Fulton County Schools has backed off from part of its abrupt end to out-of-district enrollments at North Springs Charter High School, saying a document proves some students had the right to attend after all. But the lawyer for seven students affected by the policy change says that doesn’t help all of her clients, and the legal pressure will continue.
FCS abruptly ended a longstanding program allowing out-of-district students to attend the Sandy Springs high school – which is a dual-magnet art and math/science program — for a fee. The largely unexplained move, announced the week of the Fourth of July holiday and just over a month before the school year starts, left 14 families scrambling. Three seniors were allowed to remain at the school as a “one-time hardship,” FCS previously said, but the others faced a short-notice return to their home district, which appeared to be DeKalb County in most cases.
FCS previously said that out-of-district enrollment is illegal under the district’s charter system, adopted in 2012, but went unnoticed. The district has not explained who did notice, when, or why the district chose the timing and response it has.
Some parents said all along that North Springs had a special dispensation from FCS to continue out-of-district enrollment. FCS now acknowledges that is partly true and that it will allow students who enrolled during or before the 2016-17 school year to continue attending, if they pay the tuition fee and get clearance from their home districts.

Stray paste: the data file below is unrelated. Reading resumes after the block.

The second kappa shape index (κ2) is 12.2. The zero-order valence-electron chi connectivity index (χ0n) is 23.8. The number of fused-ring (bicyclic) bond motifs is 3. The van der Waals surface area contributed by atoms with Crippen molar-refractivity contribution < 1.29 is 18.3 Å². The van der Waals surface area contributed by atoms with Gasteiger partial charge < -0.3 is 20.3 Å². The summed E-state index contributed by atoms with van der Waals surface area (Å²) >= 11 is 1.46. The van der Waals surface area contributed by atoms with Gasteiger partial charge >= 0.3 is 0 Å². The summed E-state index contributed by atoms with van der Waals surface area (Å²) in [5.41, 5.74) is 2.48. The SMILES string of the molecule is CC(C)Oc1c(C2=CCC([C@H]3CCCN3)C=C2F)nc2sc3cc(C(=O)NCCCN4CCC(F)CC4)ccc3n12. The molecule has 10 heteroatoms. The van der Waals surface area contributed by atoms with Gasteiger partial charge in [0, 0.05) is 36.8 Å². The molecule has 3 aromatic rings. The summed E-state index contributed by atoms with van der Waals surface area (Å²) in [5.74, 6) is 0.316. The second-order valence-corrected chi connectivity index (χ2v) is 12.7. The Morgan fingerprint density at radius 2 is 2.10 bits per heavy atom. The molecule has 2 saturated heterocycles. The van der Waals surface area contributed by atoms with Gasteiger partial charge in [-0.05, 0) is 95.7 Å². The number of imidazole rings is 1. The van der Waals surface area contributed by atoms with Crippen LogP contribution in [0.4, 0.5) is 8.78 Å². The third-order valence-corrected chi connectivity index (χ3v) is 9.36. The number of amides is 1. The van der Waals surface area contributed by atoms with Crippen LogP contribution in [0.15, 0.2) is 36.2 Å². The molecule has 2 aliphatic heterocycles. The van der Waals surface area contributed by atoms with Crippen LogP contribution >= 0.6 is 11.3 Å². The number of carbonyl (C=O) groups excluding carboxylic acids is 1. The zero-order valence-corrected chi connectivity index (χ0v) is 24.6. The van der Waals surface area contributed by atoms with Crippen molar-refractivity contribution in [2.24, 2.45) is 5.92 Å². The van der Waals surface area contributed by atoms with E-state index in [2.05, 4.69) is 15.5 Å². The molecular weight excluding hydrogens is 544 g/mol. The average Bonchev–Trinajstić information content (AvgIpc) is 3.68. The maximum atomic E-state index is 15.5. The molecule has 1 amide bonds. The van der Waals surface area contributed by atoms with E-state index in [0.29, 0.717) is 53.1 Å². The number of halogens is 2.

FCS announced the change in a press release issued after 9 p.m. on July 16. It was the district’s first press release about the issue – parents previously were notified privately — and appears to have been circulated only to select journalists rather the usual full list. The press release summarized the policy change, and added:
“Last Thursday, however, a letter from a previous superintendent that made provisions for out-of-district students to remain at North Springs High (if they had been enrolled on or before the 2016-17 school year) was brought to our attention.”
In comments on Friday, July 13 – after FCS now says it was aware of the previous superintendent’s commitment – FCS spokesperson Susan Hale told the Reporter that the district was working on an unspecified “resolution,” but she did not mention the letter.
Kelly Himes Brolly, the Sandy Springs-based attorney representing seven of North Springs’ out-of-district students, says FCS’s latest policy shift “does not encompass all the students who attended North Springs.” So the legal advocacy for all of the out-of-district students to remain enrolled will continue.
Brolly said she intended to speak about the issue at a state Board of Education meeting on the morning of July 17.